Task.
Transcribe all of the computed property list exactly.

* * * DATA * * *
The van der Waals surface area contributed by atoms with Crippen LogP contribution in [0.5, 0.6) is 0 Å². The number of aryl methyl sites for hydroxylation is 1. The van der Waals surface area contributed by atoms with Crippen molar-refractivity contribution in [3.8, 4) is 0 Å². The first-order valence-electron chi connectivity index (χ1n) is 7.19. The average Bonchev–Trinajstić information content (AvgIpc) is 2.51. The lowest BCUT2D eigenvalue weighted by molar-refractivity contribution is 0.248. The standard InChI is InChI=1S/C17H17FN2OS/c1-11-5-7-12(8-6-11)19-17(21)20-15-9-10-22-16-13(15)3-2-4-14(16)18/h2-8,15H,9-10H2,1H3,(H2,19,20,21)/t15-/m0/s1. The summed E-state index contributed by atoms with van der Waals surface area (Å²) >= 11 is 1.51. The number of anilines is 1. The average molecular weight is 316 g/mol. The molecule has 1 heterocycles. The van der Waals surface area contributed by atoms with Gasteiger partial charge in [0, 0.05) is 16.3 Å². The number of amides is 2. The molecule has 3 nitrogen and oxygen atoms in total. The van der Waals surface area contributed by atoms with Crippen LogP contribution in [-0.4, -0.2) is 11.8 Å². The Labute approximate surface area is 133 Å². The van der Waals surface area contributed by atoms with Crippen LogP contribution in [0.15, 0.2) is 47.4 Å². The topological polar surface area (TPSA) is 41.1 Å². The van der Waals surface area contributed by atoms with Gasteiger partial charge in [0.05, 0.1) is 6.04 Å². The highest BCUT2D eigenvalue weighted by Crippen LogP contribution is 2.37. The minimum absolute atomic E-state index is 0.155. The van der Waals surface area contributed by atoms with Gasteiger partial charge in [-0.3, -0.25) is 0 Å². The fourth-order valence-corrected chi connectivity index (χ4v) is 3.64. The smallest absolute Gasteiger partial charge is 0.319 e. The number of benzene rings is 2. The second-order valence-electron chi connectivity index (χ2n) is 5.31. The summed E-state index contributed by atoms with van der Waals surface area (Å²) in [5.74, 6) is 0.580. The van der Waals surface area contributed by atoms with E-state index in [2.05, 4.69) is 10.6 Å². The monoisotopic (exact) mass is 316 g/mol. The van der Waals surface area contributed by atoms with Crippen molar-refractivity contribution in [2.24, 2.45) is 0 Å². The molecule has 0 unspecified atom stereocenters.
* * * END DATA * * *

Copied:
The van der Waals surface area contributed by atoms with Crippen LogP contribution in [0.5, 0.6) is 0 Å². The number of aryl methyl sites for hydroxylation is 1. The van der Waals surface area contributed by atoms with Crippen molar-refractivity contribution in [3.8, 4) is 0 Å². The first-order valence-electron chi connectivity index (χ1n) is 7.19. The average Bonchev–Trinajstić information content (AvgIpc) is 2.51. The lowest BCUT2D eigenvalue weighted by molar-refractivity contribution is 0.248. The standard InChI is InChI=1S/C17H17FN2OS/c1-11-5-7-12(8-6-11)19-17(21)20-15-9-10-22-16-13(15)3-2-4-14(16)18/h2-8,15H,9-10H2,1H3,(H2,19,20,21)/t15-/m0/s1. The summed E-state index contributed by atoms with van der Waals surface area (Å²) >= 11 is 1.51. The number of anilines is 1. The average molecular weight is 316 g/mol. The molecule has 1 heterocycles. The van der Waals surface area contributed by atoms with Gasteiger partial charge in [0, 0.05) is 16.3 Å². The number of amides is 2. The molecule has 3 nitrogen and oxygen atoms in total. The van der Waals surface area contributed by atoms with Crippen LogP contribution in [-0.4, -0.2) is 11.8 Å². The Labute approximate surface area is 133 Å². The van der Waals surface area contributed by atoms with Crippen LogP contribution in [0.15, 0.2) is 47.4 Å². The topological polar surface area (TPSA) is 41.1 Å². The van der Waals surface area contributed by atoms with Gasteiger partial charge in [0.05, 0.1) is 6.04 Å². The highest BCUT2D eigenvalue weighted by Crippen LogP contribution is 2.37. The minimum absolute atomic E-state index is 0.155. The van der Waals surface area contributed by atoms with Gasteiger partial charge in [-0.3, -0.25) is 0 Å². The fourth-order valence-corrected chi connectivity index (χ4v) is 3.64. The smallest absolute Gasteiger partial charge is 0.319 e. The number of benzene rings is 2. The second-order valence-electron chi connectivity index (χ2n) is 5.31. The summed E-state index contributed by atoms with van der Waals surface area (Å²) in [5.74, 6) is 0.580. The van der Waals surface area contributed by atoms with E-state index in [2.05, 4.69) is 10.6 Å². The monoisotopic (exact) mass is 316 g/mol. The van der Waals surface area contributed by atoms with Crippen molar-refractivity contribution in [2.24, 2.45) is 0 Å². The molecule has 0 unspecified atom stereocenters.